Note to Self: Don’t Get Arrested

Posted by: on Apr 9, 2013 | No Comments

Image from the Twin Cities Daily Planet, of photos in a recent issue of BUSTED.

Overloaded with too many print and online news sources already, I never pick up something to read at my local convenience store.  Maybe that’s why I haven’t kept up with Busted Paper, a newspaper that publishes mugshots from Hennepin, Ramsey, Anoka, and Dakota counties.  Stephanie Fox from the Twin Cities Daily Planet wrote a great article about the issues raised by the Minnesota paper and similar newspapers and websites around the country.  Read “Busted Paper” and other mugshot magazines: Why they are—and will likely remain—legal.

MNCOGI board member Jane Kirtley was quoted in the article.

Mugshots.com includes on its website more than 11,000 words justifying why what they do is moral and legitimate, including strong legal and social arguments about legitimate public interest, open government, even tough love. A lot of people in law and the media agree.

“Many in the criminal justice system are appalled by public access to mugshots in papers and online,” said Jane Kirtley, Silha Professor of Media Ethics and Law at the School of Journalism and Mass Communications at the University of Minnesota.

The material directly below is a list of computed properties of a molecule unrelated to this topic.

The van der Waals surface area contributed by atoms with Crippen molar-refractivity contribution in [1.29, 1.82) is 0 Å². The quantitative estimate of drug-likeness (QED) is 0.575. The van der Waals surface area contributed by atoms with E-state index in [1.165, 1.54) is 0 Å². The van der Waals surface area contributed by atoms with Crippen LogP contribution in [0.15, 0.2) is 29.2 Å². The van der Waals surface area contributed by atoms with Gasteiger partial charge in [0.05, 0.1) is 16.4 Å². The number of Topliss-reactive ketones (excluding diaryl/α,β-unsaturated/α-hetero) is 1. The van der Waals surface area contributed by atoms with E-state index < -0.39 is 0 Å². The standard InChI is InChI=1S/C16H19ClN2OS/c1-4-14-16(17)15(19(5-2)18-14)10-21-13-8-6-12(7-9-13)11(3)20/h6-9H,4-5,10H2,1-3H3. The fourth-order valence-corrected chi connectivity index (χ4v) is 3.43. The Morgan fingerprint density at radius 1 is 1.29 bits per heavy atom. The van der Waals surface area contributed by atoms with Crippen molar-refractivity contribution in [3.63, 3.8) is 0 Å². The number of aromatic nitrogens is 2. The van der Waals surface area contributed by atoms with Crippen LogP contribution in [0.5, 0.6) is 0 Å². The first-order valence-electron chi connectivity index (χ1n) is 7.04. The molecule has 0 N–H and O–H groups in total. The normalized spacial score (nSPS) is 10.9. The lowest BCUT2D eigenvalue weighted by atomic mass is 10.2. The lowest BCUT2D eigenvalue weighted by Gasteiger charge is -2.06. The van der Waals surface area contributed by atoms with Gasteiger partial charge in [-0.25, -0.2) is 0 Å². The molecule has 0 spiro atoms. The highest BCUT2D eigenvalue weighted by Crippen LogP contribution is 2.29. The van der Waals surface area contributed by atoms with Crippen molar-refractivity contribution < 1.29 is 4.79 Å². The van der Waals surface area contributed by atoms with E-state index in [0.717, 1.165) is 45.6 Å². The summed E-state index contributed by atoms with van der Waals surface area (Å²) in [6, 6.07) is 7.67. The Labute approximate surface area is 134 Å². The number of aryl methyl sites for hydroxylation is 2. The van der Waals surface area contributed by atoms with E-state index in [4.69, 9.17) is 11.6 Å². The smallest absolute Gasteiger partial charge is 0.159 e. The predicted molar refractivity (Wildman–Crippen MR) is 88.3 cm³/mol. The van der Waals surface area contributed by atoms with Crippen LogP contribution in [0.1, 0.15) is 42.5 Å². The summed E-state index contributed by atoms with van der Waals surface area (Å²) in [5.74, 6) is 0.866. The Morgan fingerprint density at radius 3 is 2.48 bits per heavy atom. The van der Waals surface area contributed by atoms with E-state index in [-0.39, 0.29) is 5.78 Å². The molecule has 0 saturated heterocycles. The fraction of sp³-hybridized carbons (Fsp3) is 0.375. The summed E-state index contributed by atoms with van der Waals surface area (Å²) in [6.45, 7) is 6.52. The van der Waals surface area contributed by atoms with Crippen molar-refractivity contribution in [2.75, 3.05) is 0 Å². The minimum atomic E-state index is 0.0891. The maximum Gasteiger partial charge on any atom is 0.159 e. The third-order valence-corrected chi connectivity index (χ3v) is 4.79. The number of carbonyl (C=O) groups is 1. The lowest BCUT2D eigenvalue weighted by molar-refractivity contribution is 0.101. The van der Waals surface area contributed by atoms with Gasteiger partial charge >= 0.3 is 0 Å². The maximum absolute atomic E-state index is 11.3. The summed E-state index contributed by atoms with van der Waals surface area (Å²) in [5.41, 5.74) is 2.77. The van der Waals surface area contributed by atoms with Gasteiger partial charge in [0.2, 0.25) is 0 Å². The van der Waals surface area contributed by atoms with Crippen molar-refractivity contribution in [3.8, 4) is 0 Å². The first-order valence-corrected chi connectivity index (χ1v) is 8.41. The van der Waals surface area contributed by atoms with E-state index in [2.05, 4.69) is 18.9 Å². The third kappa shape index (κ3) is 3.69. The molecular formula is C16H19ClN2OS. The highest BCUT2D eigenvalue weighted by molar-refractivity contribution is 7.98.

“Their reaction is to say that it’s an invasion of privacy, there are unintended consequences, that it inflames the public. A lot of the members of the public are appalled, too. People forget that transparency in the criminal justice system is for the protection of the arrested. Secrecy imperils those in custody,” she says. “Public information should be accessible and there should always be a presumption of openness.”

The attitude is similar at the Minnesota ACLU, where executive Director Chuck Samuelson agreed that openness in the criminal justice system is vital for a free society.

“One of the things we had our revolution about in 1776 was secret police work by the government. That’s why we have the Fourth Amendment. Arrests must be public. If they are public, there must be a record of it and the government has to bring you into open court.”

“That’s the good side,” he said. “You don’t want situation like in Argentina. But the bad news is if it’s all public, so is your mugshot.”

Good arguments.  I hope to avoid being arrested, so I can stay out of the Busted Paper and don’t have to pay money to get my image off websites like mugshots.com.

Robbie LaFleur